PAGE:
Baby Boomers: Should You Move Your Retirement Funds Out of the Stock Market?
Earlier this week, stocks took a free fall. The Dow plunged almost 1,600 points, the worst decline in history during a trading day. At the time of this writing, the stock market had recovered about half the losses. But did that upsetting drop make you baby boomers surprise if you should stay invested in the stock market?
If so, the short answer is that it depends on your age.
The good news: Younger baby boomers don’t have reason to worry about the correction, says Kyle Woodley, senior investing editor at Kiplinger.com. Remember, the 2008 stock market crash had a recovery time of six years.
“If you’re between 50 and 60, there’s nevertheless time to retrieve,” Woodley says in a MarketWatch article, At What Age Should You Be Most Worried About a Stock Market Downturn? “Fifty years ago, life expectancy was much lower. You’re not investing for the next 5 or 10 years, you’re investing for the next 20. You have room to grow your nest egg and participate in that growth. Half a century ago, you would have been in two-thirds bonds in your 50s. That’s not the case anymore.”
Financial guru Suze Orman agrees. “If you are saving for retirement or another goal that is 10 or more years off in the future, you should be happy stock prices are down,” she says. “When stock prices are lower, your money buys more shares. And then you own more shares for when stock prices rebound.”
One rule of thumb for your retirement money you might consider is to keep your age in safe investments, she adds. “So if you are 60 you might have as much as 60% in CDs or short-term Treasuries, and the rest can stick with stocks.”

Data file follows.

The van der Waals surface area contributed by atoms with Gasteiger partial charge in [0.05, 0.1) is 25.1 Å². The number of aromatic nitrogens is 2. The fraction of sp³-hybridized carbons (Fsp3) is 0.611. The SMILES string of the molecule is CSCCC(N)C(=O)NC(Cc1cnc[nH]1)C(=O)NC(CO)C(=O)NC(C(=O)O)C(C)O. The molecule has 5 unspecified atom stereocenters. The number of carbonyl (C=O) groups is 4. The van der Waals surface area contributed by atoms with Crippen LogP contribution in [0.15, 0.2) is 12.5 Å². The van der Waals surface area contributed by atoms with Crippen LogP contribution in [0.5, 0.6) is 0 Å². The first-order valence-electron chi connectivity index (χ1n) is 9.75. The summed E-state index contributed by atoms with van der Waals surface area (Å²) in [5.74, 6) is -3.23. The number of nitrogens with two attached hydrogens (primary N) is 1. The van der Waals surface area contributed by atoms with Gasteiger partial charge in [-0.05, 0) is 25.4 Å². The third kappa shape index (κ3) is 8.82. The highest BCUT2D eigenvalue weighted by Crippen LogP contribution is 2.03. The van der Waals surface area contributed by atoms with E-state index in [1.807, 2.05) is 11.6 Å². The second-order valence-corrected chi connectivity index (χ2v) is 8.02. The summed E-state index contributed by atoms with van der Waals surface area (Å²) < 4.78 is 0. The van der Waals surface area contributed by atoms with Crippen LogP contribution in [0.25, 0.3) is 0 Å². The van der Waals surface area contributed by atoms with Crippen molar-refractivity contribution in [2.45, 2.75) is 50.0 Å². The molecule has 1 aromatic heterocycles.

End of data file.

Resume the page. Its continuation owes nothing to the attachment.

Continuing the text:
Keep in mind, because the market has soared the last eight years, you may need to rebalance your retirement portfolio to ensure your investments are aligned with your risk tolerance. Otherwise, you could lose a lot more money if the market crashes.
What if you’re older and plan to retire in the next five years – or perhaps you’re already retired and drawing from your retirement funds?
Some older boomers may have more reason to worry: Jared Snider, senior wealth adviser at Exencial Wealth Advisors in Oklahoma City, says that your risk depends on how well you have prepared for a downturn. “Those folks who have not prepared are most impacted by it. It can do irreparable harm. They sell out of fear or out of necessity because they don’t have any other assets to liquidate.”
Experts generally agree that you shouldn’t invest anything you’ll need within the next five years. That way you’ll avoid pulling out all of your money during a market downturn which historically has always come back up again.
“If the market crashes, you’ll need to be able to ride the storm out instead of selling everything in a panic,” writes Katie Brockman in a CNN Money article, How to Protect Your Retirement Savings from a Crash. “By only investing money that you know you won’t need for at the minimum five years, it will be easier for you to leave those savings untouched until the market recovers.”